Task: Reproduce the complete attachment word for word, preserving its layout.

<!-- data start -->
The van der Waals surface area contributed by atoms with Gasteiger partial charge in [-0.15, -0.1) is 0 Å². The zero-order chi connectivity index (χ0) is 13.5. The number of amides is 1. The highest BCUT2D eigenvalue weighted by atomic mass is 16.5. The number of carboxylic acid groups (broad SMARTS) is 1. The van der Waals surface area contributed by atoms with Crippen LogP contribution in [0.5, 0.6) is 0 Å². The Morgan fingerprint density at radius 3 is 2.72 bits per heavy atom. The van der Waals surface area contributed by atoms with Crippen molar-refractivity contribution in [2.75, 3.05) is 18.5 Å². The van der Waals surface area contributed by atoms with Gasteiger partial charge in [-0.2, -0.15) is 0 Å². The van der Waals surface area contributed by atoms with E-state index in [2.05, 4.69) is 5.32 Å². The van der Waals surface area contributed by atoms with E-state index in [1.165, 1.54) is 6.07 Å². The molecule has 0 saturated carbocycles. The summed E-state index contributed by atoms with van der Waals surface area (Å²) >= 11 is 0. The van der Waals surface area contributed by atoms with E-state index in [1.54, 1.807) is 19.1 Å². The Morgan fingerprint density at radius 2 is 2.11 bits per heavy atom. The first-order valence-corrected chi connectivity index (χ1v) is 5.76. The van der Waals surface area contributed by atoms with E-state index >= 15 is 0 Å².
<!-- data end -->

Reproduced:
The van der Waals surface area contributed by atoms with Gasteiger partial charge in [-0.15, -0.1) is 0 Å². The zero-order chi connectivity index (χ0) is 13.5. The number of amides is 1. The highest BCUT2D eigenvalue weighted by atomic mass is 16.5. The number of carboxylic acid groups (broad SMARTS) is 1. The van der Waals surface area contributed by atoms with Crippen LogP contribution in [0.5, 0.6) is 0 Å². The Morgan fingerprint density at radius 3 is 2.72 bits per heavy atom. The van der Waals surface area contributed by atoms with Crippen molar-refractivity contribution in [2.75, 3.05) is 18.5 Å². The van der Waals surface area contributed by atoms with Gasteiger partial charge in [-0.2, -0.15) is 0 Å². The van der Waals surface area contributed by atoms with E-state index in [2.05, 4.69) is 5.32 Å². The van der Waals surface area contributed by atoms with E-state index in [1.165, 1.54) is 6.07 Å². The molecule has 0 saturated carbocycles. The summed E-state index contributed by atoms with van der Waals surface area (Å²) >= 11 is 0. The van der Waals surface area contributed by atoms with E-state index in [1.54, 1.807) is 19.1 Å². The Morgan fingerprint density at radius 2 is 2.11 bits per heavy atom. The first-order valence-corrected chi connectivity index (χ1v) is 5.76. The van der Waals surface area contributed by atoms with E-state index >= 15 is 0 Å².